Imatge de l'autor

Dinaw Mengestu

Autor/a de Els Nens de la revolució

5+ obres 2,043 Membres 113 Ressenyes 1 preferits

Sobre l'autor

Dinaw Mengestu was born in Addis Ababa, Ethiopia in 1978. In 1980, he, his mother, and his sister immigrated to the United States to join his father, who fled Ethiopia during the Red Terror. He graduated from Georgetown University and Columbia University's MFA program in fiction. He is the author mostra'n més of The Beautiful Things That Heaven Bears and How to Read the Air. He has also written for several publications including Rolling Stone and Harper's. (Bowker Author Biography) mostra'n menys
Crèdit de la imatge: Dinaw Mengestu. Photo courtesy of US Embassy Canada.

Obres de Dinaw Mengestu

Els Nens de la revolució (2007) 1,103 exemplars
How to Read the Air (2010) 480 exemplars
All Our Names (2014) 457 exemplars
Tutti i nostri nomi (2015) 2 exemplars
Paper Revolution 1 exemplars

Obres associades

20 Under 40: Stories from The New Yorker (2010) — Col·laborador — 168 exemplars
Granta 108: Chicago (2009) — Col·laborador — 134 exemplars
The Decameron Project: 29 New Stories from the Pandemic (2020) — Col·laborador — 105 exemplars
Granta 114: Aliens (2011) — Col·laborador — 92 exemplars
Granta 139: Best of Young American Novelists (2017) — Col·laborador — 69 exemplars
Africa39: New Writing from Africa South of the Sahara (2014) — Col·laborador — 66 exemplars


Coneixement comú



Kurze Inhaltsangabe
Was ist Glück? Ein Gefühl von Heimat, Freundschaft, Familie, Liebe? Es sind Geschichten, die den Äthiopier Sepha Stephanos in der neuen, noch immer fremden Heimat am Leben halten - die Romane, mit denen er in seinem kleinen Laden den Tag verbringt, die Erzählungen seiner Freunde, Afrikaner wie er, die Erinnerungen an das Land, das er verlassen hat. Seit Sepha vor siebzehn Jahren fliehen musste, hat er in den USA keine Wurzeln geschlagen. Er hat den Kampf beinahe aufgegeben, als er neue Nachbarn bekommt. Die Freundschaft zu dem klugen, lesehungrigen Mädchen Naomi bringt plötzlich Leben in Sephas Alltag, die Liebe zu ihrer Mutter Judith, einer weißen Professorin, schenkt ihm die Hoffnung, dass es doch noch so etwas wie Glück für ihn geben könnte. In seinem Debüt erzählt der junge äthiopisch-amerikanische Autor Dinaw Mengestu von einem Schicksal, wie es in den Zeiten der globalen Flüchtlingsströme alltäglich ist - von Wurzellosigkeit, Sehnsucht und dem Funken Hoffnung, der immer wieder aufblitzt.… (més)
ela82 | Hi ha 46 ressenyes més | Nov 14, 2023 |
Reason read: African Novel Challenge
Dinaw Mengestu was born in Ethiopia but came to the US as a child. He is American author. This is the story of two young men who come of age during the revolution. It is told in two voices; the voice of Helen (an American) and Isaac.The main themes are dislocation and self-reinvention. The author has won awards for his works and is the author of four novels.
Kristelh | Hi ha 25 ressenyes més | Apr 15, 2023 |
It was a treat to read a novel set in the very neighborhood where I live (Logan Circle in Washington, DC), and to receive a fictionalized retelling of some of the gentrification stories that occurred not long before I moved here in 2011. The protagonist is a striving immigrant who burns out on running his neighborhood bodega in the face of isolation and wistfulness, and whose new neighbors bring him a temporary reprieve. As you can imagine, this is not a light read, and overall I think the main characters all had to contend with very hard lives. But the arc of the plot does go interesting places, and makes DC into the only place where these events could occur; it just ends too abruptly.… (més)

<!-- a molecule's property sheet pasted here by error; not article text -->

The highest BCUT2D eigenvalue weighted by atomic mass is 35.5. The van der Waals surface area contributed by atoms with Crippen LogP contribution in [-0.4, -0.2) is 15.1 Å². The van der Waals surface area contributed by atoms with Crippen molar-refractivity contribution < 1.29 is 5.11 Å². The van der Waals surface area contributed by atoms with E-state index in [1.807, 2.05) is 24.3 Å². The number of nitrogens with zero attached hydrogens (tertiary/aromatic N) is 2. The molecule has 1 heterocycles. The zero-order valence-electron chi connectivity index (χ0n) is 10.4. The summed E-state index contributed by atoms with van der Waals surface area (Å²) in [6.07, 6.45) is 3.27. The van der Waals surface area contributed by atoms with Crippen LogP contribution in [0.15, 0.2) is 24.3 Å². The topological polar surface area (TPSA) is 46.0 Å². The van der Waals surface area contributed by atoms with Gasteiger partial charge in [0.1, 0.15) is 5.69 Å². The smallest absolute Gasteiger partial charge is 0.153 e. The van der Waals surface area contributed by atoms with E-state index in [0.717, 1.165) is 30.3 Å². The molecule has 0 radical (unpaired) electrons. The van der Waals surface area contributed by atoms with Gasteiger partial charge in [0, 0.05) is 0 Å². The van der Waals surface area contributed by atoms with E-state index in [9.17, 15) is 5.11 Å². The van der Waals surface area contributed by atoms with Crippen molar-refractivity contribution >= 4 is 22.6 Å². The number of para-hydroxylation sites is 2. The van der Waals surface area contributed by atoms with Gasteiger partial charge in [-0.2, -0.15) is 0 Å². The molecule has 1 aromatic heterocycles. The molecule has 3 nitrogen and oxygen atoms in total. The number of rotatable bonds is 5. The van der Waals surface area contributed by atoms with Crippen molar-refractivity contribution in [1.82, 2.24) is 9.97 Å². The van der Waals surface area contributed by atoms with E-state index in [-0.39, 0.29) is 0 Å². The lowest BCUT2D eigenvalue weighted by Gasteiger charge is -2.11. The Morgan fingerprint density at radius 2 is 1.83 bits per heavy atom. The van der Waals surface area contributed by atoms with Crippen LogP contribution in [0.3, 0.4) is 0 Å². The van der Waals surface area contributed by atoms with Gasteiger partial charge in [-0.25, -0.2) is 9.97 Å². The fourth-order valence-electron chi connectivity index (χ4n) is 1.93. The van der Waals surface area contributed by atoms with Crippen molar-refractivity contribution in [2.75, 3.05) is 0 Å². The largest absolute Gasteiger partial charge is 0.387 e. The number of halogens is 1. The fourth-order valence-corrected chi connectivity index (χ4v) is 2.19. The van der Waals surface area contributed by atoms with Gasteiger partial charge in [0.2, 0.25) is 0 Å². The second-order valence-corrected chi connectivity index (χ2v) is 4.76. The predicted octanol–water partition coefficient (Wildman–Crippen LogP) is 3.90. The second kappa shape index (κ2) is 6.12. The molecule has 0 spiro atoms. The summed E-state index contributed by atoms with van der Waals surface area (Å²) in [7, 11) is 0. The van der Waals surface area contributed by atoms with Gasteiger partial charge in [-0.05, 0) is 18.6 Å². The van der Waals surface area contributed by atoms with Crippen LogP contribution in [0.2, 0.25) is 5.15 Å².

jonerthon | Hi ha 46 ressenyes més | Jul 2, 2022 |
The Beautiful Things That Heaven Bears was published in 2007 and its events take place in the late 1980s, but it registered with me as something I wanted to read when the NEA chose it as a "Big Read" book a few months back. In light of President Trumps's recent outrageous comments about immigrants from certain parts of the world, it could not be more timely, and its focus on gentrification and tensions between different populations in Washington, D.C. has further relevance to me as someone who lives in the D.C. area. Also, I had read Cutting for Stone a couple of months ago, and the two make nice bookends, so to speak, if you're interested in Ethiopia, which I am.

Anyway, BESIDES all of that, it is a great book! Mengestu does a lovely job pacing Sepha's story, and showing the reader the many angles of his, and his associates, lives. I even found echoes of themes I've encountered repeatedly in Irish-American literature of the divided nature of immigrant experience. When one's heart is always or often in a different place from one's body, life takes on a wistful tone. Newcomers to this (or probably any) country can see things about it and its people that long-timers often don't, and these things are useful for us to contemplate. When the critique comes in the guise of a fully-developed fictional universe grounded in an actual place and time, it is easier (for me, anyway) to hear and understand than if I were presented with a bullet-pointed screed, but I was likely to be sympathetic from the outset. Although this is probably the most well-known of Dinaw Mengestu's books, and I'm glad I started with it, I now look forward to reading his others.
… (més)
CaitlinMcC | Hi ha 46 ressenyes més | Jul 11, 2021 |



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